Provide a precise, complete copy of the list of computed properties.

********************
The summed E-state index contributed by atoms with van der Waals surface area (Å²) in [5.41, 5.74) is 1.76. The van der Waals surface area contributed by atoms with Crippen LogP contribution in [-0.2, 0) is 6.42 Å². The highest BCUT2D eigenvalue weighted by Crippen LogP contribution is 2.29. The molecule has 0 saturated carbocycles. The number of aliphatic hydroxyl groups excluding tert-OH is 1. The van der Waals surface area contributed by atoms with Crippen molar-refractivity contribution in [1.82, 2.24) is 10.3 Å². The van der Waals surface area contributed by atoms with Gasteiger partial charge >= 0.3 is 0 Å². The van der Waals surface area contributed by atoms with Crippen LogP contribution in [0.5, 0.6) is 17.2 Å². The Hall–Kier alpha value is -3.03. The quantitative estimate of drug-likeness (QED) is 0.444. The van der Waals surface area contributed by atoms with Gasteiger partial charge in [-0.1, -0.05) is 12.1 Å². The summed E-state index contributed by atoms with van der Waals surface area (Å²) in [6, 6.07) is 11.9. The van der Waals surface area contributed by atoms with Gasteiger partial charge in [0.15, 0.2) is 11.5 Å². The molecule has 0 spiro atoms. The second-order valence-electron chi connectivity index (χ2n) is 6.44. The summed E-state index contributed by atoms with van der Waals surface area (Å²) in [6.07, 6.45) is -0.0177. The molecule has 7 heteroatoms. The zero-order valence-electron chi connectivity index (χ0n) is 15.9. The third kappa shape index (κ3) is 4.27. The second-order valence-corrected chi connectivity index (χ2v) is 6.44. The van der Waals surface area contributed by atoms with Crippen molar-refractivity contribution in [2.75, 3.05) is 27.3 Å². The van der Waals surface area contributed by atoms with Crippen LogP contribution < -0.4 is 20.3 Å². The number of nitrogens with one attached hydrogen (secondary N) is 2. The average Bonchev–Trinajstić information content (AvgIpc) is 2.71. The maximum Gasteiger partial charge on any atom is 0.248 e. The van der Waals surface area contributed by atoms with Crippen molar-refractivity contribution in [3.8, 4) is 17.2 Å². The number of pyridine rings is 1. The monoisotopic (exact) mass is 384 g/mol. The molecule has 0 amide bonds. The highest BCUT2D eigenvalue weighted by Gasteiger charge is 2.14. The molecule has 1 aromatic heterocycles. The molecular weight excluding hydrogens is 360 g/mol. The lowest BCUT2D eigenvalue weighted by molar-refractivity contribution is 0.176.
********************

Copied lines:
The summed E-state index contributed by atoms with van der Waals surface area (Å²) in [5.41, 5.74) is 1.76. The van der Waals surface area contributed by atoms with Crippen LogP contribution in [-0.2, 0) is 6.42 Å². The highest BCUT2D eigenvalue weighted by Crippen LogP contribution is 2.29. The molecule has 0 saturated carbocycles. The number of aliphatic hydroxyl groups excluding tert-OH is 1. The van der Waals surface area contributed by atoms with Crippen molar-refractivity contribution in [1.82, 2.24) is 10.3 Å². The van der Waals surface area contributed by atoms with Gasteiger partial charge >= 0.3 is 0 Å². The van der Waals surface area contributed by atoms with Crippen LogP contribution in [0.5, 0.6) is 17.2 Å². The Hall–Kier alpha value is -3.03. The quantitative estimate of drug-likeness (QED) is 0.444. The van der Waals surface area contributed by atoms with Gasteiger partial charge in [-0.1, -0.05) is 12.1 Å². The summed E-state index contributed by atoms with van der Waals surface area (Å²) in [6, 6.07) is 11.9. The van der Waals surface area contributed by atoms with Gasteiger partial charge in [0.15, 0.2) is 11.5 Å². The molecule has 0 spiro atoms. The second-order valence-electron chi connectivity index (χ2n) is 6.44. The summed E-state index contributed by atoms with van der Waals surface area (Å²) in [6.07, 6.45) is -0.0177. The molecule has 7 heteroatoms. The zero-order valence-electron chi connectivity index (χ0n) is 15.9. The third kappa shape index (κ3) is 4.27. The second-order valence-corrected chi connectivity index (χ2v) is 6.44. The van der Waals surface area contributed by atoms with Crippen molar-refractivity contribution in [2.75, 3.05) is 27.3 Å². The van der Waals surface area contributed by atoms with Crippen LogP contribution < -0.4 is 20.3 Å². The number of nitrogens with one attached hydrogen (secondary N) is 2. The average Bonchev–Trinajstić information content (AvgIpc) is 2.71. The maximum Gasteiger partial charge on any atom is 0.248 e. The van der Waals surface area contributed by atoms with Crippen molar-refractivity contribution in [3.8, 4) is 17.2 Å². The number of pyridine rings is 1. The monoisotopic (exact) mass is 384 g/mol. The molecule has 0 amide bonds. The highest BCUT2D eigenvalue weighted by Gasteiger charge is 2.14. The molecule has 1 aromatic heterocycles. The molecular weight excluding hydrogens is 360 g/mol. The lowest BCUT2D eigenvalue weighted by molar-refractivity contribution is 0.176.